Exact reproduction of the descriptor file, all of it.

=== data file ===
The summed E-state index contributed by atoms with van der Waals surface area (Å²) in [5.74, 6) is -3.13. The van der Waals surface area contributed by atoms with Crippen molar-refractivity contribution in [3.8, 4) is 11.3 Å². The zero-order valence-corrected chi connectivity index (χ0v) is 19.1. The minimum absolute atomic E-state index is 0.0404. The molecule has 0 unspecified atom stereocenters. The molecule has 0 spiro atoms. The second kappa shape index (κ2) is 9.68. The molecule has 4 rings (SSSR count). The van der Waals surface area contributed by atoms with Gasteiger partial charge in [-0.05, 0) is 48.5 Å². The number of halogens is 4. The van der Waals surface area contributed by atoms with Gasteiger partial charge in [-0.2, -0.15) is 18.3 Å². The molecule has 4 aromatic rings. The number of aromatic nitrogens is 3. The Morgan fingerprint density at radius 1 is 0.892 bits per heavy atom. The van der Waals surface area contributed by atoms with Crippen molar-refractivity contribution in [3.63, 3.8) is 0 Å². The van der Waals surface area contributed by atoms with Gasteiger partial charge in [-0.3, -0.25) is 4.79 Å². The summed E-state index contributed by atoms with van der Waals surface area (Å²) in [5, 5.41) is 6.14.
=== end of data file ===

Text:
The summed E-state index contributed by atoms with van der Waals surface area (Å²) in [5.74, 6) is -3.13. The van der Waals surface area contributed by atoms with Crippen molar-refractivity contribution in [3.8, 4) is 11.3 Å². The zero-order valence-corrected chi connectivity index (χ0v) is 19.1. The minimum absolute atomic E-state index is 0.0404. The molecule has 0 unspecified atom stereocenters. The molecule has 0 spiro atoms. The second kappa shape index (κ2) is 9.68. The molecule has 4 rings (SSSR count). The van der Waals surface area contributed by atoms with Gasteiger partial charge in [-0.05, 0) is 48.5 Å². The number of halogens is 4. The van der Waals surface area contributed by atoms with Gasteiger partial charge in [-0.2, -0.15) is 18.3 Å². The molecule has 4 aromatic rings. The number of aromatic nitrogens is 3. The Morgan fingerprint density at radius 1 is 0.892 bits per heavy atom. The van der Waals surface area contributed by atoms with Crippen molar-refractivity contribution in [3.63, 3.8) is 0 Å². The van der Waals surface area contributed by atoms with Gasteiger partial charge in [-0.3, -0.25) is 4.79 Å². The summed E-state index contributed by atoms with van der Waals surface area (Å²) in [5, 5.41) is 6.14.